It was going to happen sooner or later. Maybe the meltdown in the world of finance hastened the trillion dollar deficit, though US governments have been trying hard to breach that milestone. Three months before the end of this financial year it’s happened.
Maybe it’s not such a frightening number in the context of the bailouts – already in the multi-trillions in the US and in Europe. But the symptoms remain a cause for concern – spending beyond the ability to repay. And passing the trillion dollar milestone has drawn attention to this issue. It has highlighted the concern of dollar borrowers that the global reserve currency may be losing its lustre. And rightly so. But as with other machinations in the world of money it is not in the players’ interest that the game unwinds too quickly. The dollar will remain a reserve currency for the time being, but it is prudent to diversify exposure, especially for long term holdings.
BBC: US budget deficit at $1 trillion
Economist: China and the dollar: Yuan small step – The dollar’s role as the world’s main reserve currency is being challenged
Fortune’s gauge: 7 metrics that indicate the trend in the US economy. Data in pretty pictures.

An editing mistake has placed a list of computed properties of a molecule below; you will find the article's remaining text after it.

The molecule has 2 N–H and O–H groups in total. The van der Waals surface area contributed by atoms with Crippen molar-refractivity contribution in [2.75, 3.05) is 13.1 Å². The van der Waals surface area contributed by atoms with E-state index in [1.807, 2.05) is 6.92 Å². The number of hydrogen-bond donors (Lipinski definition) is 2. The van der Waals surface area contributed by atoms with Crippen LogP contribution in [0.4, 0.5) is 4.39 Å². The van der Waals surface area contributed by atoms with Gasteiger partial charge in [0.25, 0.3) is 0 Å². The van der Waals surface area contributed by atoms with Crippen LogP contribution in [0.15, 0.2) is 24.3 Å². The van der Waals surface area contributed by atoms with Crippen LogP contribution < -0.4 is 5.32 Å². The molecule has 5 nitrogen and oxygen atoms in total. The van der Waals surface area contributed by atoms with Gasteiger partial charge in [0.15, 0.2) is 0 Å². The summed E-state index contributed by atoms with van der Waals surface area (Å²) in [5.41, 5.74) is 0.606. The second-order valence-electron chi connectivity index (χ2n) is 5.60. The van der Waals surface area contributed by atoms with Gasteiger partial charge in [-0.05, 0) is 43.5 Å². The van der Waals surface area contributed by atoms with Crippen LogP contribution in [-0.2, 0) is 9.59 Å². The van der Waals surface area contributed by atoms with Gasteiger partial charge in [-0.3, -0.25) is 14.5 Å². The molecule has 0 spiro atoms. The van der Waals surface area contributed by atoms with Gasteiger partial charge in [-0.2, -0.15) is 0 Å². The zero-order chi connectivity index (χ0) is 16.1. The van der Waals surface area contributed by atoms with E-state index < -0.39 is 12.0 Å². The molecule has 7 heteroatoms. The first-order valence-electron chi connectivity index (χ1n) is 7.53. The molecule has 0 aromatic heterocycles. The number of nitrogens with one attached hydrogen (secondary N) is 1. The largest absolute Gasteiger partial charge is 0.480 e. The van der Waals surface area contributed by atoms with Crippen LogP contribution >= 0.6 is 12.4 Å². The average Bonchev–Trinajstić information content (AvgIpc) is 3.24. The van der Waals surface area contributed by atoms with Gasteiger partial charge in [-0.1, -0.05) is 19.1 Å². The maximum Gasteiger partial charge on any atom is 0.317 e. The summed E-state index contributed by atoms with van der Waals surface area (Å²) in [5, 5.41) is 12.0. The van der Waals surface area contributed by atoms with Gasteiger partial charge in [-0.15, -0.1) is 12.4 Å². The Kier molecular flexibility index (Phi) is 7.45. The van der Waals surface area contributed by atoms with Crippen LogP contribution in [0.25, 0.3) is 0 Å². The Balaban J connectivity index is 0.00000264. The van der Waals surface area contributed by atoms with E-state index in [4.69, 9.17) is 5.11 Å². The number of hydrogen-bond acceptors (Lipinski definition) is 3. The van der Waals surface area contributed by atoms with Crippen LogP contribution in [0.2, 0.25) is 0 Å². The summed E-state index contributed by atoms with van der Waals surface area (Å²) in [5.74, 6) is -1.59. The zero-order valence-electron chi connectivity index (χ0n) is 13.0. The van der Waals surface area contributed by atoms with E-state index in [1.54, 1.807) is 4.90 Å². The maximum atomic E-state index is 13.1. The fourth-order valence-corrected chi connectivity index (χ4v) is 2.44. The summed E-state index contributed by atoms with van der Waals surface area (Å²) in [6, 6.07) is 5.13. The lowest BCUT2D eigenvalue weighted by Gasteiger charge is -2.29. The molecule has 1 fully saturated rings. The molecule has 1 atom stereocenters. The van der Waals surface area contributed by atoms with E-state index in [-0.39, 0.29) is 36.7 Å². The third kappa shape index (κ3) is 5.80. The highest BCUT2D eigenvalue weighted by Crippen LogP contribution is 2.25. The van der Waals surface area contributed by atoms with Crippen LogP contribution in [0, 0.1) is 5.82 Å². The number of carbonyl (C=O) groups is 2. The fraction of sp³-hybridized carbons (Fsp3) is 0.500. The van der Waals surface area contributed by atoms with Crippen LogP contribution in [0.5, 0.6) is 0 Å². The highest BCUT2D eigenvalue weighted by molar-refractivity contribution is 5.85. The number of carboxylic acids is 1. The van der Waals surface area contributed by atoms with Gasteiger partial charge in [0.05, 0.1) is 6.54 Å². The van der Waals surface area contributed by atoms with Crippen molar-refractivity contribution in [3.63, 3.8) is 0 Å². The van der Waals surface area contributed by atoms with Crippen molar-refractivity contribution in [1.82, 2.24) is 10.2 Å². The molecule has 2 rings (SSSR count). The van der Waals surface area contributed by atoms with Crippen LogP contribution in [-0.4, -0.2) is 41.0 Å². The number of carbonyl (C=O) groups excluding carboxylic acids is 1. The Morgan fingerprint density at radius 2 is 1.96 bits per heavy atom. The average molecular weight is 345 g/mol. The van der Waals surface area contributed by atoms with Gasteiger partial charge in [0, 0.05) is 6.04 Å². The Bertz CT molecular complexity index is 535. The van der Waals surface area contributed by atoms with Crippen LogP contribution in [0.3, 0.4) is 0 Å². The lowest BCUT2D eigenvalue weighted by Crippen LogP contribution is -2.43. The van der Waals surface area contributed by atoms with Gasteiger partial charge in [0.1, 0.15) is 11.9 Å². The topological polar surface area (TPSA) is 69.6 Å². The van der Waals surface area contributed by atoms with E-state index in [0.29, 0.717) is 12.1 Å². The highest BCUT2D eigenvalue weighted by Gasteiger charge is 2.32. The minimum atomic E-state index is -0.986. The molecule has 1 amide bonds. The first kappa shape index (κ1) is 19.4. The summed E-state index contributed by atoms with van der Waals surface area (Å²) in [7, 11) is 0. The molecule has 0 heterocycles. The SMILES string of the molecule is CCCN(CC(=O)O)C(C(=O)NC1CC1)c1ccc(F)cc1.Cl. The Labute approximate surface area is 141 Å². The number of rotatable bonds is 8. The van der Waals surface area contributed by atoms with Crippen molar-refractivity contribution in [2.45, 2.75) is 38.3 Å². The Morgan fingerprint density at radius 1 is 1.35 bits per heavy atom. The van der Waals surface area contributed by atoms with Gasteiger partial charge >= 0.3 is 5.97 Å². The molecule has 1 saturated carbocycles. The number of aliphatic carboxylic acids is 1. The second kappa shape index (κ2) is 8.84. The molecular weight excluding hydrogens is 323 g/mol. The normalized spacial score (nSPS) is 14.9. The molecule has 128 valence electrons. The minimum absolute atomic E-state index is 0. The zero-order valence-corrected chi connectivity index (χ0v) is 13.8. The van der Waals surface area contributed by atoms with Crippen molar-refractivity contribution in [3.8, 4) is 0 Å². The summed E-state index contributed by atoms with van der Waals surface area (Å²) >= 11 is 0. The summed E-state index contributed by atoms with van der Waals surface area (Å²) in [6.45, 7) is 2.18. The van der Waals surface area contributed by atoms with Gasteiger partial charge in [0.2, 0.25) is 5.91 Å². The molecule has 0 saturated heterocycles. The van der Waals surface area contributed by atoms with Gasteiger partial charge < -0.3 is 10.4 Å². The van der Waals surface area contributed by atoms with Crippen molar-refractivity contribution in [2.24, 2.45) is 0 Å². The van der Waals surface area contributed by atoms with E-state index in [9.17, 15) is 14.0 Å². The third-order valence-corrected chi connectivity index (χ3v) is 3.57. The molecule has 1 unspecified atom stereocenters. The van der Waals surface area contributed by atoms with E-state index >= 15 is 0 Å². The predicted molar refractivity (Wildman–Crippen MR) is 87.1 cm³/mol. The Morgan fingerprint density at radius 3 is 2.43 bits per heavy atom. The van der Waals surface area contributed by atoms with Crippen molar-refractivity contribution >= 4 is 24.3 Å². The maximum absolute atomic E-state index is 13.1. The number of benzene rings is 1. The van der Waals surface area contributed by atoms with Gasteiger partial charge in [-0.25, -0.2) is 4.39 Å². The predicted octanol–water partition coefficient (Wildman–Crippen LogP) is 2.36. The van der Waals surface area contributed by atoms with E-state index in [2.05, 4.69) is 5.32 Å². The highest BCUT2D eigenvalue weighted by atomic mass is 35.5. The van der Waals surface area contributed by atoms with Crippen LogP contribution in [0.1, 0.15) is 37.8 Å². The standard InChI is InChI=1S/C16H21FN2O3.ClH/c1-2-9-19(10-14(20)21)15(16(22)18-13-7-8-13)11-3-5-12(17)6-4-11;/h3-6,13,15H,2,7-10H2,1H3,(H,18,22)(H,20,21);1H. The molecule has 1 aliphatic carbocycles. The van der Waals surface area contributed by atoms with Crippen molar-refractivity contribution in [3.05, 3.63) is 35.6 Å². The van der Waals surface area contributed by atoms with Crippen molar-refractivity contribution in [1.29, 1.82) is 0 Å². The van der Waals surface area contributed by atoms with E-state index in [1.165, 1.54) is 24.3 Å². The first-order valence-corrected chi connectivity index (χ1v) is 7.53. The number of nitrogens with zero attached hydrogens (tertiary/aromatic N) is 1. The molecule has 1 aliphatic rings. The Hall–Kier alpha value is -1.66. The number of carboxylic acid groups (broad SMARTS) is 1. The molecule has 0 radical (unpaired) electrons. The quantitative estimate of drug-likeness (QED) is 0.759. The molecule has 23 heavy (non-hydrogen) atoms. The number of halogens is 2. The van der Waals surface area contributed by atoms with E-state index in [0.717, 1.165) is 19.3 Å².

I don’t think that the economic contraction has ended yet, but there are signs of a bottoming out of some markets. The US market has been cleaning itself out for six months, though moral hazard remains as do some big skeletons (like the Madoff, Stanford …). The Fed Chairman is concerned about stagflation too. But the market is low and maybe only has another 10% to fall – DJIA bottoming around 6,000.
See this chart from JPMorgan. Thomas Lee, their US Equity Strategist writes: “Believe or not, retracing 12-year lows for the Dow is an incredibly rare event. Besides the retest of 1997 lows seen on Monday, this has only happened two other times, on April 8, 1932, and December 6, 1974.”